India wanted External Affairs Minister Pranab Mukherjee to represent it at Benazir Bhutto’s funeral on Friday, but was told by the Pakistan government not to send anyone. The security situation was among the reasons cited unofficially, senior officials said.
The Pakistani government, itself in a state of shock, could not cope with the influx of leaders from across the world. Officially, there was no international representation at Benazir’s funeral because it was a private, not a state funeral. Even the Indian High Commissioner in Pakistan, Satyabrata Pal, did not attend the funeral, officials said.
Benazir’s husband Asif Ali Zardari also told the Indian government not to send someone for the funeral, but plans to have a public memorial service for her some time soon, officials said.
However, a senior official, citing the fact that three days of official mourning had been declared, said: “She has been treated the best among all former leaders in Pakistan.” There is no “culture of official funerals” in Pakistan. That was probably why there was no Pakistani flag draping Benazir’s coffin when it was released from hospital.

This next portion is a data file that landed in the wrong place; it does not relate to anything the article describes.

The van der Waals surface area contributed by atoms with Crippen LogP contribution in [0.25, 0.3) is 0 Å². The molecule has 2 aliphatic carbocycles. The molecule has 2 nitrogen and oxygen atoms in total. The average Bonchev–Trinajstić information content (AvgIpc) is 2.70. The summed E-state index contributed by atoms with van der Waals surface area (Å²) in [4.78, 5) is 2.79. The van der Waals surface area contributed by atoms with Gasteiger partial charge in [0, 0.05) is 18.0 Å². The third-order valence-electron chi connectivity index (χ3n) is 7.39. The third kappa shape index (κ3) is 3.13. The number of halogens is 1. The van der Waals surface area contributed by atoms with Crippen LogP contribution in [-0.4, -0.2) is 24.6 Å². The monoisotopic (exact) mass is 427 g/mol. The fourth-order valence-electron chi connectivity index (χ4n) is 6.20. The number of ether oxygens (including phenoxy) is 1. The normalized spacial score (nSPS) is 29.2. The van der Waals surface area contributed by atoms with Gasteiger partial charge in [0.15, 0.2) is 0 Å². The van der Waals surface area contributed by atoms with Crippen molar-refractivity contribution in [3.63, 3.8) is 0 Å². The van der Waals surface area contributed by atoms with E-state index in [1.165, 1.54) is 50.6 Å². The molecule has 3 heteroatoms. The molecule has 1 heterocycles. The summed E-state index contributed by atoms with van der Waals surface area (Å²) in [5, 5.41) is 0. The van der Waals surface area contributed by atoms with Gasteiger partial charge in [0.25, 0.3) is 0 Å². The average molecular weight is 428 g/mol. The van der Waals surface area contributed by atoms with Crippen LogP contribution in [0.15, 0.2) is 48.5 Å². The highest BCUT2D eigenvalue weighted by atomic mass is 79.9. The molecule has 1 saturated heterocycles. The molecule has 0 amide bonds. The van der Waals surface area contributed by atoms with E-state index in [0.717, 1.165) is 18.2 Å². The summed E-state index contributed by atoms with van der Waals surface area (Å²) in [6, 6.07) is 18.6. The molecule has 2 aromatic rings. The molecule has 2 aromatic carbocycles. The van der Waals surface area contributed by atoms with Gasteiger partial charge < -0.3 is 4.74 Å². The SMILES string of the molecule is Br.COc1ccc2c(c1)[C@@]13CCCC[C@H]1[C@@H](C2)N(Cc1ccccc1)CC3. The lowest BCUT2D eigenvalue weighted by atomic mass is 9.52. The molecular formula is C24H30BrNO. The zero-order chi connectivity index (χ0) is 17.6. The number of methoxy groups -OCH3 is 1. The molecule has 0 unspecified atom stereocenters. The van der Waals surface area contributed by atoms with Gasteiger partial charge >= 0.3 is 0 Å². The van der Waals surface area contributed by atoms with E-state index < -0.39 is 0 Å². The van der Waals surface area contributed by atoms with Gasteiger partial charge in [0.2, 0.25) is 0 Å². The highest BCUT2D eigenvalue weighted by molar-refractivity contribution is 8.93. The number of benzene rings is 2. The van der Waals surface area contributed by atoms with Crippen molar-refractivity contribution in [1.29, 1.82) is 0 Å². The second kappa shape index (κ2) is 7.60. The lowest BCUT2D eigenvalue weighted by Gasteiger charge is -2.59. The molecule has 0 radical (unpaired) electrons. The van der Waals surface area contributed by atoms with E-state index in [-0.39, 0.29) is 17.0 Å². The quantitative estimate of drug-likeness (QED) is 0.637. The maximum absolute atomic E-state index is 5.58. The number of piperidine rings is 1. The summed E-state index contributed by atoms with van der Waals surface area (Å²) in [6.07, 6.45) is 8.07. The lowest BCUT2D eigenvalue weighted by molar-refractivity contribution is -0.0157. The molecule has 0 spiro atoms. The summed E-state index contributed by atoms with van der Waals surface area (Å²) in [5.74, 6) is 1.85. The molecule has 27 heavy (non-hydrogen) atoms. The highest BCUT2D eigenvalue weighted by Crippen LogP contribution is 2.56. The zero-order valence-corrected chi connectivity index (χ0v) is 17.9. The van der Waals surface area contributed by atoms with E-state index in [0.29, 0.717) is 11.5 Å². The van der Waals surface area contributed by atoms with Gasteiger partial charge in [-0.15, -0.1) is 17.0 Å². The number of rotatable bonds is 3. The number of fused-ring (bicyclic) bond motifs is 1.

Another constricting factor is the need to bury the body within 24 hours (before the following sunset), giving very little time to make adequate arrangements.
The Indian government, however, is not going to go public with these exchanges because it hopes to avoid embarrassing the Pakistani government and people.
“After all, in the sub-continent, it is not a nice feeling to have to refuse hospitality to someone who wants to come,” an official said.
The Congress Working Committee adopted a resolution on Friday expressing shock and grief at Benazir’s brutal assassination. Party chief Sonia Gandhi said the CWC deeply mourned Benazir’s untimely death and conveyed its heartfelt condolences to the members of her bereaved family, the Pakistan People’s Party (PPP) and the people of Pakistan.